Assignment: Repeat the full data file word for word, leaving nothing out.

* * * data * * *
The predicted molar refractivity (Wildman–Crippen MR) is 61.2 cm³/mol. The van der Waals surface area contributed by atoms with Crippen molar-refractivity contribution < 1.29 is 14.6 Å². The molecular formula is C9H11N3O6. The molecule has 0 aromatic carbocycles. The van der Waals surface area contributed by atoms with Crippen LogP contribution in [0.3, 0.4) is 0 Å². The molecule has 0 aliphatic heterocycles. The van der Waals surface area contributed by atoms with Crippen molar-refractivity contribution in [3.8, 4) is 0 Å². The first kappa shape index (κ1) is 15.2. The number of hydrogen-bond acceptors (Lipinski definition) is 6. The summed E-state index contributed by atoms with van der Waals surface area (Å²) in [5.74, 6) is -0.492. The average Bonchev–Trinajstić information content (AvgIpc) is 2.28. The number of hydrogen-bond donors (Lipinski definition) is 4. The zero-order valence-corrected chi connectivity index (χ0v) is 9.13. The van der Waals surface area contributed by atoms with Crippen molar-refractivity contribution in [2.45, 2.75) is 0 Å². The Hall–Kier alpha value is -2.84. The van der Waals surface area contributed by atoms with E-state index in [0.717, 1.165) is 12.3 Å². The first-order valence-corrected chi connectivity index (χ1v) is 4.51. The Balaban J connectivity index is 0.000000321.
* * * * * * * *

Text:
The predicted molar refractivity (Wildman–Crippen MR) is 61.2 cm³/mol. The van der Waals surface area contributed by atoms with Crippen molar-refractivity contribution < 1.29 is 14.6 Å². The molecular formula is C9H11N3O6. The molecule has 0 aromatic carbocycles. The van der Waals surface area contributed by atoms with Crippen LogP contribution in [0.3, 0.4) is 0 Å². The molecule has 0 aliphatic heterocycles. The van der Waals surface area contributed by atoms with Crippen molar-refractivity contribution in [3.8, 4) is 0 Å². The first kappa shape index (κ1) is 15.2. The number of hydrogen-bond acceptors (Lipinski definition) is 6. The summed E-state index contributed by atoms with van der Waals surface area (Å²) in [5.74, 6) is -0.492. The average Bonchev–Trinajstić information content (AvgIpc) is 2.28. The number of hydrogen-bond donors (Lipinski definition) is 4. The zero-order valence-corrected chi connectivity index (χ0v) is 9.13. The van der Waals surface area contributed by atoms with Crippen molar-refractivity contribution in [2.45, 2.75) is 0 Å². The Hall–Kier alpha value is -2.84. The van der Waals surface area contributed by atoms with E-state index in [0.717, 1.165) is 12.3 Å². The first-order valence-corrected chi connectivity index (χ1v) is 4.51. The Balaban J connectivity index is 0.000000321.